What is Tesla’s Market Share?
In the age of mega-cap companies, only a few have managed to break the trillion-dollar mark. Apple (Nasdaq: AAPL) was the first to do it, followed by Microsoft (Nasdaq: MSFT) and Amazon (Nasdaq: AMZN). Not far behind these monolithic companies is Tesla (Nasdaq: TSLA): the fifth-largest public company in the United States. This article will examine Tesla’s market share.
The big difference between Tesla and these other companies? Tesla was founded in 2003, more than a decade after Amazon and Google, and almost 40 years after Apple and Microsoft. In less than a decade, Tesla went from idealistic startup to surpassing $1 trillion in market cap. How? The answer has to do with Tesla’s market share and its unique growth-hacking approach to an emerging market segment.
Here’s a closer look at Tesla’s market share, how it got to be so massive and why it continues to grow larger with each passing year.
A Look at Tesla’s Market Cap and Market Share
Tesla’s market cap is just over $1 trillion (April 2022). It has annual revenues of $53.82 billion and income of $5.52 billion. It’s the most valuable automotive manufacturer in the world, with a market cap that’s more than four times its largest competitor in Toyota.
Yet, despite these astounding figures, Tesla’s share of the total automotive market is just over 2%. How is this possible? Well, for starters, market cap and market share are two different metrics. In terms of vehicles produced (market share), Tesla puts out about a million vehicles per year worldwide. By comparison, General Motors (NYSE: GM) produced 2.5 vehicles in 2020 and Toyota produced roughly two million. Of the vehicles on the road, Tesla represents a small fraction.
Now, narrow the scope of market share to only electric vehicles and it’s a different story. As of 2021, Tesla controls more than 60% of the world’s EV market. In the automotive market, Tesla is a small fish in a big pond. In the growing EV market, the company is a whale.
How Did Tesla’s EV Market Share Get So Big?
Understanding Tesla’s market share starts by understanding the market for electric vehicles (EVs). The first mass-produced hybrid vehicle was the Toyota Prius, which debuted in 1997 in Japan and went global in 2000. However, at that point, no domestic auto manufacturer had any intentions of producing an EV. Just a few years later, Elon Musk and Tesla came along, recognizing the potential for EVs as the future of the automobile industry.
By focusing explicitly on EVs, Tesla was able to get a major jumpstart on owning market share in a niche that didn’t yet exist. For the better part of a decade, the company focused on engineering a new-age, mass-produced EV and, in 2010, debuted its Model S. At this point, the company had not only a market-ready EV product, but an affordable one.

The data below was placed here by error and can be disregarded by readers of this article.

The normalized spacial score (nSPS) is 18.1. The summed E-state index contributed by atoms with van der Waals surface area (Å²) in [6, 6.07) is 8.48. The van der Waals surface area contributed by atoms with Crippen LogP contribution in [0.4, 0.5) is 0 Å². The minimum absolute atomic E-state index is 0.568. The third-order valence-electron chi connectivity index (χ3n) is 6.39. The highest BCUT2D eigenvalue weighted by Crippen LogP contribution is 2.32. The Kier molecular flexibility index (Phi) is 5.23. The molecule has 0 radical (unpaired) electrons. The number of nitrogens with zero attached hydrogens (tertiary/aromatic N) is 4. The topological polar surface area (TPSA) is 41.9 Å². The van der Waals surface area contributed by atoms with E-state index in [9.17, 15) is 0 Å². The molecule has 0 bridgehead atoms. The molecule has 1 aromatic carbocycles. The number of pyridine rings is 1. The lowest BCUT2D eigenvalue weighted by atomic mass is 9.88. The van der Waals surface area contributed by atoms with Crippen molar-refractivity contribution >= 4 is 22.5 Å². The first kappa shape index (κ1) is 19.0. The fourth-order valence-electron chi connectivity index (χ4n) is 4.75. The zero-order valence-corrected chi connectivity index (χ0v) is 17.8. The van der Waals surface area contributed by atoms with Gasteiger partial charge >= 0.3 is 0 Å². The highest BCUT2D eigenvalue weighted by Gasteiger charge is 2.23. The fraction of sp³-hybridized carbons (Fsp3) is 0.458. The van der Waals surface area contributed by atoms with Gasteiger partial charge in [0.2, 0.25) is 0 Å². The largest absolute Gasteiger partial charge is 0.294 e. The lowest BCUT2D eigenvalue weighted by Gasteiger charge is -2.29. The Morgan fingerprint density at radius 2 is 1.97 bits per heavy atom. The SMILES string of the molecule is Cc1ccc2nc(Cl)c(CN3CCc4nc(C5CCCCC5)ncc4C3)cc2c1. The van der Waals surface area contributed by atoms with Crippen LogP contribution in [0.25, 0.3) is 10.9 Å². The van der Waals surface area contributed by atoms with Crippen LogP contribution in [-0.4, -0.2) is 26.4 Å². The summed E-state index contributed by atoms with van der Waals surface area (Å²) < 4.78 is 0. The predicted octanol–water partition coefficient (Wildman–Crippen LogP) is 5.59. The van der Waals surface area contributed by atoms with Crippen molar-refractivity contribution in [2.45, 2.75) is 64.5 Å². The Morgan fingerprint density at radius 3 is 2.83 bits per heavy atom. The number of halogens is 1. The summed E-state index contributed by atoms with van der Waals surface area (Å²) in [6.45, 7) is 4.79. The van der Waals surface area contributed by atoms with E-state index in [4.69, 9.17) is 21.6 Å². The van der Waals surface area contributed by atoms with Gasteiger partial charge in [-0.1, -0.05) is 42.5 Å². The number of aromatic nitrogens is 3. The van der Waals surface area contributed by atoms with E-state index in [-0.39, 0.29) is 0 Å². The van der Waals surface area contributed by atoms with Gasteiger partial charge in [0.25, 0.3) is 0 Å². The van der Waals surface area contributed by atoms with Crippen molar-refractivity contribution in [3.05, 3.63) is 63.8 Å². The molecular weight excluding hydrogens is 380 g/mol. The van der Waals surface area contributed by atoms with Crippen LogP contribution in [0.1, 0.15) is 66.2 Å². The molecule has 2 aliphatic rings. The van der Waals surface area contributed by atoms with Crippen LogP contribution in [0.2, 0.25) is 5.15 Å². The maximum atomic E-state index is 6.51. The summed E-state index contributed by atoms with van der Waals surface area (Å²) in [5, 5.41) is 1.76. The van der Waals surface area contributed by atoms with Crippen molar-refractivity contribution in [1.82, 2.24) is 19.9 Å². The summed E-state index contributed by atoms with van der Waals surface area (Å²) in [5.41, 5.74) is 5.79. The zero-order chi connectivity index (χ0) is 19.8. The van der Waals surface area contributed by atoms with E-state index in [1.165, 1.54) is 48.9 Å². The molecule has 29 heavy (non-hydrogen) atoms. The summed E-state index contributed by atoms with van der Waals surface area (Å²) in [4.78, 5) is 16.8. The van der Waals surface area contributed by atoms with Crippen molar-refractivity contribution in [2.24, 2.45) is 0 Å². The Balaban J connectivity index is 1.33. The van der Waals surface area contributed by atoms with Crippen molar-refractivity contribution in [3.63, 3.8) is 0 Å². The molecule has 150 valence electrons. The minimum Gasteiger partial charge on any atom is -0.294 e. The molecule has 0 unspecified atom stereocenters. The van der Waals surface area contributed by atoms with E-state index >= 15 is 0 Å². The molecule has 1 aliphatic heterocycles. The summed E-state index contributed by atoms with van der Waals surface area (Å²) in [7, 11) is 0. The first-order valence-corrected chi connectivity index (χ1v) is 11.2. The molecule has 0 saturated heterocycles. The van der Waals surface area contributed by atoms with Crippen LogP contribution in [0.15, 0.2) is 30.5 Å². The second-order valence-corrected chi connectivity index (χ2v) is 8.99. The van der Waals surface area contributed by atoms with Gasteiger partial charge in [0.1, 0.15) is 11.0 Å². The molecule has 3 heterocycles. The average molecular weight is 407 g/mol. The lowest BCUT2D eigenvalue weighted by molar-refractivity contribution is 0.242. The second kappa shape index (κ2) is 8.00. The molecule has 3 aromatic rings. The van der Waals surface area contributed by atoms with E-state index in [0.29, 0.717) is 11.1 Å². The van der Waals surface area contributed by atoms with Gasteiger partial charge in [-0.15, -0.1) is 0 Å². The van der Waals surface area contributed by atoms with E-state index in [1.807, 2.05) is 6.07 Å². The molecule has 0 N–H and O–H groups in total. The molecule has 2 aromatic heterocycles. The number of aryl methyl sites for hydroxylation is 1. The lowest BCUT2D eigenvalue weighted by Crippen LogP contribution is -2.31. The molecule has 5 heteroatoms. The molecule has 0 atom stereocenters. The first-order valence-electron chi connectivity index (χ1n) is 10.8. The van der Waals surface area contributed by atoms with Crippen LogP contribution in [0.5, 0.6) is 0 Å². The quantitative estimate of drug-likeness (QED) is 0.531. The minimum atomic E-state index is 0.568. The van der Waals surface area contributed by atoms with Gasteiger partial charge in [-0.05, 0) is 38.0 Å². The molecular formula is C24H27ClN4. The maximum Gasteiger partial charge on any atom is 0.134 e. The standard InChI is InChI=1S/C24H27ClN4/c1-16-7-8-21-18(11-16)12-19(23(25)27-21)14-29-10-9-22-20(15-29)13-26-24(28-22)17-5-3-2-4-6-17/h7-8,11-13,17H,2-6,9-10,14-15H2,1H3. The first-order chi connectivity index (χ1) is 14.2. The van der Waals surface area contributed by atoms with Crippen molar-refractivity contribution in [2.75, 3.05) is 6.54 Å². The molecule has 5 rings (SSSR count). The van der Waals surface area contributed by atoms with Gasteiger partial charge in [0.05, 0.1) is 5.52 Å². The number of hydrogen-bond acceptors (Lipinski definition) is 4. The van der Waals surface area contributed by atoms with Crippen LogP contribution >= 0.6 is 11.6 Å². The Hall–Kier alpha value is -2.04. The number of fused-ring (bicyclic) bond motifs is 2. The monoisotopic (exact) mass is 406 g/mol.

The introduction of a sleek, competitive EV wasn’t what allowed Tesla to zoom past other automakers. It’s continued innovation. The company’s Autopilot system was the impetus for self-driving cars. Its research into battery technology has paved the way for extreme efficiency. Its electric motor and powertrains are industry-leading. These competitive advantages allowed Tesla not only to capture significant market share, but to create the market it currently dominates today.
Market Share Through Different Lenses
The concept of market share is one that’s viewed through many lenses. On a broad scale, Tesla’s market share is most easily compared to other general automakers. In a more specific capacity, investors might look at Tesla’s market share from an EV manufacturing standpoint. More and more, the market is beginning to stack up Tesla against luxury automakers.
For investors to truly understand Tesla’s market share, they need to identify their thesis. What is Tesla to you? A general automaker? An EV manufacturer? A luxury automotive brand? While it has representation in all three of these verticals, evaluating its performance means looking at what segment of each market it controls based on your thesis.
For example, if you see Tesla as a luxury automotive brand, you’ll be happy to know that it overtook Mercedes-Benz’s top-three spot in U.S. luxury-car registrations in the third quarter of 2021. However, as an EV manufacturer, Tesla’s market share fell roughly 13% from Q2 of 2020 to Q2 of 2021. It gained market share in one sense and lost in another. Recognizing this can help investors better-evaluate the company based on their thesis for its role in a given market.
A Complex Stock to Evaluate
Tesla is often the subject of fierce debate among investors. Not only is it one of the most-hyped stocks (as proven by its trillion dollar valuation), it’s also one of the most-shorted. Even institutional investors struggle to evaluate Tesla’s market cap vs. its market share. Many still see it as a traditional automaker, one that’s more than four times larger than its closest competitor. Others view it as the de-facto EV producer in a market with exponential growth prospects. There’s disagreement about what Tesla’s market is, which leads to confusion about its market share and, inevitably, its market cap.
The fact is, no matter how you view Tesla, it’s fundamentally two things. First, it’s growing by leaps and bounds within a market that it effectively created. Second, it’s valued very highly based on financial benchmarks. The lens through which you choose to look at its market makes all the difference in justifying these variables against Tesla’s market share.